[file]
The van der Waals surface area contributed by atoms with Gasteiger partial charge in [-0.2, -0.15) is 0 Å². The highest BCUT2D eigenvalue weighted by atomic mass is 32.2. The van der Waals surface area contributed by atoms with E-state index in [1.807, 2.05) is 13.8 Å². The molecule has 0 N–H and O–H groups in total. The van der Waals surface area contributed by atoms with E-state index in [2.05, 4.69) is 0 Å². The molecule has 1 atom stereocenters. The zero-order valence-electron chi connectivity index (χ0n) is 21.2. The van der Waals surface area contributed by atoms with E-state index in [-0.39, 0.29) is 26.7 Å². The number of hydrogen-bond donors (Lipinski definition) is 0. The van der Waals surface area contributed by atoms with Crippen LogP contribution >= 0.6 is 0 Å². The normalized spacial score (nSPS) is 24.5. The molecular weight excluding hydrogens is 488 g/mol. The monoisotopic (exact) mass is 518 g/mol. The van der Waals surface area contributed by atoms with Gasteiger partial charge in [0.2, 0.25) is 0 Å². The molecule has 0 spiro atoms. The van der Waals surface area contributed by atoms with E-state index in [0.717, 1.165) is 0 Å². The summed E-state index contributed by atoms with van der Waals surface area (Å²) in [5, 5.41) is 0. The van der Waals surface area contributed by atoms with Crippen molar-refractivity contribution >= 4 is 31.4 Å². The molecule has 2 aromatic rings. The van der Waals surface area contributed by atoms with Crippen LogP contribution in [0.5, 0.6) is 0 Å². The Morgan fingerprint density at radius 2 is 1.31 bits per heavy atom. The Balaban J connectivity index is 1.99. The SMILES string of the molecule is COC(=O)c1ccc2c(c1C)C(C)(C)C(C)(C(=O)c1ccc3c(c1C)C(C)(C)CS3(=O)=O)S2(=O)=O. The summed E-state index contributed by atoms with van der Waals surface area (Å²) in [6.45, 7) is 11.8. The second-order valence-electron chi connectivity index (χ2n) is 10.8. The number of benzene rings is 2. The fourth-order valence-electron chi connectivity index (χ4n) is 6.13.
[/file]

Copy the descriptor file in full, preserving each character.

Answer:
The van der Waals surface area contributed by atoms with Gasteiger partial charge in [-0.2, -0.15) is 0 Å². The highest BCUT2D eigenvalue weighted by atomic mass is 32.2. The van der Waals surface area contributed by atoms with E-state index in [1.807, 2.05) is 13.8 Å². The molecule has 0 N–H and O–H groups in total. The van der Waals surface area contributed by atoms with E-state index in [2.05, 4.69) is 0 Å². The molecule has 1 atom stereocenters. The zero-order valence-electron chi connectivity index (χ0n) is 21.2. The van der Waals surface area contributed by atoms with E-state index in [-0.39, 0.29) is 26.7 Å². The number of hydrogen-bond donors (Lipinski definition) is 0. The van der Waals surface area contributed by atoms with Crippen LogP contribution >= 0.6 is 0 Å². The normalized spacial score (nSPS) is 24.5. The molecular weight excluding hydrogens is 488 g/mol. The monoisotopic (exact) mass is 518 g/mol. The van der Waals surface area contributed by atoms with Gasteiger partial charge in [0.2, 0.25) is 0 Å². The molecule has 0 spiro atoms. The van der Waals surface area contributed by atoms with E-state index in [0.717, 1.165) is 0 Å². The summed E-state index contributed by atoms with van der Waals surface area (Å²) in [5, 5.41) is 0. The van der Waals surface area contributed by atoms with Crippen molar-refractivity contribution >= 4 is 31.4 Å². The molecule has 2 aromatic rings. The van der Waals surface area contributed by atoms with Crippen LogP contribution in [0.5, 0.6) is 0 Å². The Morgan fingerprint density at radius 2 is 1.31 bits per heavy atom. The Balaban J connectivity index is 1.99. The SMILES string of the molecule is COC(=O)c1ccc2c(c1C)C(C)(C)C(C)(C(=O)c1ccc3c(c1C)C(C)(C)CS3(=O)=O)S2(=O)=O. The summed E-state index contributed by atoms with van der Waals surface area (Å²) in [6.45, 7) is 11.8. The second-order valence-electron chi connectivity index (χ2n) is 10.8. The number of benzene rings is 2. The fourth-order valence-electron chi connectivity index (χ4n) is 6.13.